TRALAC - Trade Law Centre

East Africa: Obama win great for region

Monday, 10 November 2008

Source: East African Business Week

It has been all over the media. History was rewritten last week by a son of the soil, as they say in Afro-speak. Barack Obama born in Hawaii to a white mother from Kansas and a Kenyan father from Kogelo village, in the Siaya district of western Kenya, is the US's 44 president-elect.

Kenya declared November 5th, a national public holiday in Kenya soon after Republican Party presidential contender John McCain conceded defeat.

All the East African leaders have congratulated Mr. Obama. Celebrations across the continent abounded through out the week.

Governments and the business community believe that Obama's ascension will open doors and opportunities for Africa.

Business, according to analysts, is where the action will be after Obama settles into office come January.

The US has been slowly but surely opening its doors for Africa in the last 15 years. Previous governments had given Africa lukewarm treatment to the continent. Let's take a snapshot.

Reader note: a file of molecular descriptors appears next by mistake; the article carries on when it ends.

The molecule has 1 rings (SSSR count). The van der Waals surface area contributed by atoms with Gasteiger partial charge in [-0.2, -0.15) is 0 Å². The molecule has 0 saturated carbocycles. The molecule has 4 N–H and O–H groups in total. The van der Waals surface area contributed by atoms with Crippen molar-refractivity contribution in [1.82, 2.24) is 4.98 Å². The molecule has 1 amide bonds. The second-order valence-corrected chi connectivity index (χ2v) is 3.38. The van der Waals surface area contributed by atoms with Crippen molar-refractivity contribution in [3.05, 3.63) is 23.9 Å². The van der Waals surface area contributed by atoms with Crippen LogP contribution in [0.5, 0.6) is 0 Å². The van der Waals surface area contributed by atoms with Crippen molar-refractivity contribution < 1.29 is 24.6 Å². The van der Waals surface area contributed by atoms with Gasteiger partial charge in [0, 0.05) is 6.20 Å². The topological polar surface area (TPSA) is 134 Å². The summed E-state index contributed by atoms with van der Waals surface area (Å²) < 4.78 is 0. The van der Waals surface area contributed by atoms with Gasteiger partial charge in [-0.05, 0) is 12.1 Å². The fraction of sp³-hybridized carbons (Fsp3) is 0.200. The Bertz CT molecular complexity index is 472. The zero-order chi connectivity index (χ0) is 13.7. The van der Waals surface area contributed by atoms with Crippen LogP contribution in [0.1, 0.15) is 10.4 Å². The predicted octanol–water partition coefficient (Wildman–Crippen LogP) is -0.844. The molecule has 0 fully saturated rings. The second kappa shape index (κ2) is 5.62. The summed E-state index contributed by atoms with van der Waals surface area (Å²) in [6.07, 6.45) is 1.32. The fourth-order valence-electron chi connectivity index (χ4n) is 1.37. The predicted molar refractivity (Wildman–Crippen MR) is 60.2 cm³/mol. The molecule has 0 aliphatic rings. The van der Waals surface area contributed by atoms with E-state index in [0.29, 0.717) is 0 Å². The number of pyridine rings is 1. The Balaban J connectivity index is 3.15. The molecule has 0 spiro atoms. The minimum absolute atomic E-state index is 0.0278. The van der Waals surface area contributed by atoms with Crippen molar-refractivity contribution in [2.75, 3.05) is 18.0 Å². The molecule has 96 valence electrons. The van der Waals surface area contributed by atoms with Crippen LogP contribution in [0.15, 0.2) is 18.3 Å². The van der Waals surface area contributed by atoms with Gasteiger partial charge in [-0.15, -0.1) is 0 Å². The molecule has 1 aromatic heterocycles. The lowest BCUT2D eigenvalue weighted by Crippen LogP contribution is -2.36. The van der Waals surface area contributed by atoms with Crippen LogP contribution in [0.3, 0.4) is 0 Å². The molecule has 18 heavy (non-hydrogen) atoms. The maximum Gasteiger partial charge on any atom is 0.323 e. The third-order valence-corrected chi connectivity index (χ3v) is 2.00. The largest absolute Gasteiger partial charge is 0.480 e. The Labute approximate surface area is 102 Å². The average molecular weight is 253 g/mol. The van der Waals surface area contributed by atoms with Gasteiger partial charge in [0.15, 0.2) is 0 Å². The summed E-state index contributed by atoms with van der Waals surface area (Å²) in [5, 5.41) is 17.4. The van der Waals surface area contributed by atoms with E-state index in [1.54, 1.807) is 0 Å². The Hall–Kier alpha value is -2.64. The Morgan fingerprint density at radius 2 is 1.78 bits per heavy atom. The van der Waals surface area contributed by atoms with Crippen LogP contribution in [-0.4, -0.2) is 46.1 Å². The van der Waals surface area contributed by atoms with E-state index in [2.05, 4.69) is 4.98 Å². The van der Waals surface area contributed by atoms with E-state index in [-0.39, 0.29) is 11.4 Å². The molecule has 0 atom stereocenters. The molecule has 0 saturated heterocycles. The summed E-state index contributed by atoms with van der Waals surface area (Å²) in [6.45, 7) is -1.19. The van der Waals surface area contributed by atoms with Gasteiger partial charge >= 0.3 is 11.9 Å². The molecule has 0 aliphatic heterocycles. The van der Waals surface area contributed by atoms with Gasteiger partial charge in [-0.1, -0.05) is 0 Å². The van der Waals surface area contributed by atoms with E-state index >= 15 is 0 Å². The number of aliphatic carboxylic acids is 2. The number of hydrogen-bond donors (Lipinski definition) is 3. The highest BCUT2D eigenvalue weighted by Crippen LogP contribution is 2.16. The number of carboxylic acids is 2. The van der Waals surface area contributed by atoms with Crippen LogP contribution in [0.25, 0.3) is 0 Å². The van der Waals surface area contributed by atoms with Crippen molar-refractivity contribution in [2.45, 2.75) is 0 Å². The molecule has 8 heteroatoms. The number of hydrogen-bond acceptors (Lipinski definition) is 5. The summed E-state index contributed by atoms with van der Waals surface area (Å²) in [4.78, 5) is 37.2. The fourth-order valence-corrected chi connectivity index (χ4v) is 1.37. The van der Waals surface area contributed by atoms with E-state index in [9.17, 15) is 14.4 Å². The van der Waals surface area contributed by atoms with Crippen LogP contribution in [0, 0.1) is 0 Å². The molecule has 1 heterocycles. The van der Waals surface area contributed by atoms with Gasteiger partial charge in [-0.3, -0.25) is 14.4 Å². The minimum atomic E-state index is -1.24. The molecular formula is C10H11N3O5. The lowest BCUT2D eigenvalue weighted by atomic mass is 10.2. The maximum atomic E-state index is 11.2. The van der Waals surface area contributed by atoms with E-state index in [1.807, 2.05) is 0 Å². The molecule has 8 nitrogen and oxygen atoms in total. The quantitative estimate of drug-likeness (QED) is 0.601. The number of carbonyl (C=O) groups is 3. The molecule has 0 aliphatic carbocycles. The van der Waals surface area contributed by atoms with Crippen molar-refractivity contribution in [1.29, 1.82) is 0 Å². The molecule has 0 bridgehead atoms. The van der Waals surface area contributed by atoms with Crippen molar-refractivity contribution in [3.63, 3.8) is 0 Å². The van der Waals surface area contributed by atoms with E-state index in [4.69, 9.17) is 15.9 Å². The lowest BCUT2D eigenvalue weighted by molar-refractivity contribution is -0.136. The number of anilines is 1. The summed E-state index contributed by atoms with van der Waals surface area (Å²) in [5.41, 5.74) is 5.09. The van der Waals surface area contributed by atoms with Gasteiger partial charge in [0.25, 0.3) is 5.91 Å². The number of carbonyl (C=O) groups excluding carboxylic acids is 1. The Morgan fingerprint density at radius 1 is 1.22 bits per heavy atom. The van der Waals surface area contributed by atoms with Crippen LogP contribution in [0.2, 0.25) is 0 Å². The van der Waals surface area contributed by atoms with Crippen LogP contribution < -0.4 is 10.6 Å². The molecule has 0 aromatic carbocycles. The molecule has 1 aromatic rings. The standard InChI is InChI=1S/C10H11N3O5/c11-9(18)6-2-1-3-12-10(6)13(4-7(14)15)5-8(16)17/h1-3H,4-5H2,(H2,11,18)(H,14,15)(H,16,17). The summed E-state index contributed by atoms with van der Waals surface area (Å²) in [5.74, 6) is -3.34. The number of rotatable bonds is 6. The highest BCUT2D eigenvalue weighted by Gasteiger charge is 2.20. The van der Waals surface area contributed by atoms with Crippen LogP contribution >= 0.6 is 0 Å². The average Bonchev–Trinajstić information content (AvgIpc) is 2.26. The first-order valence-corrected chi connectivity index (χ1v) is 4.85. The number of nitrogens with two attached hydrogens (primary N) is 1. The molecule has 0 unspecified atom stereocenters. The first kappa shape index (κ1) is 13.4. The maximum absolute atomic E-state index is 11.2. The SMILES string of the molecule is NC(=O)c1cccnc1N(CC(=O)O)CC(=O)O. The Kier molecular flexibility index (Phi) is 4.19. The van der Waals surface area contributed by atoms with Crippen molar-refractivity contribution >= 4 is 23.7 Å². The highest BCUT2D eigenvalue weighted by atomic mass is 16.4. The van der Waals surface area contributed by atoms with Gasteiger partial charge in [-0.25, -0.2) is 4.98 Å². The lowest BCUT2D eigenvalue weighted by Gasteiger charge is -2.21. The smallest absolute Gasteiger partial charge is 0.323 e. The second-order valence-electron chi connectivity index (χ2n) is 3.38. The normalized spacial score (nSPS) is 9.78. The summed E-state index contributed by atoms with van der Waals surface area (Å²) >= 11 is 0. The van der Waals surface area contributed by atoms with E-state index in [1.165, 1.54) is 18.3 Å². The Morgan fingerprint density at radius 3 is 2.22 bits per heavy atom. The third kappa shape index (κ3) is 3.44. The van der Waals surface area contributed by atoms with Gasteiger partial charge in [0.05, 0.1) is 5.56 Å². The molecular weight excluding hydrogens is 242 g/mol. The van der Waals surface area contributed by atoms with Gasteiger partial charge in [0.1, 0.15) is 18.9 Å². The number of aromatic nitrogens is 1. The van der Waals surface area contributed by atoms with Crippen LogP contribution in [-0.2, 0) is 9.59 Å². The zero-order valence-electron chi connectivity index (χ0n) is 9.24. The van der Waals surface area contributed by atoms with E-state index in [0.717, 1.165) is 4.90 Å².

It was Bill Clinton who started a bigger rapprochement between the US and Africa.

In May 2000, Clinton signed into law the Africa Growth and Opportunities Act (AGOA).

AGOA provides for trade preferences for quota and duty-free entry into the United States for certain goods, expanding the benefits under the Generalized System of Preferences (GSP) program.

Then came President Bush's HIV plan for Africa.

The $15billion Bush AIDS Fund, created in 2003, is credited with saving lives on the continent. In February this year, Bush pledged $1.2billion for 5.2 million mosquito nets and drugs to combat malaria in sub-Saharan Africa in the next five years.

Obama's ascendancy to power will certainly push up Kenya and East Africa's tourism numbers. Already information coming in about inquiries about Obama's birthplace abound.

Obama has himself pledged more support to the continent.

The US is interested in following the cue made recently by China, India and Japan. There will be more inquiries on health education, governance and environment. This is Africa's time and its time for change.

Even in the current financial crisis, there is change one can believe in. Karibu Obama!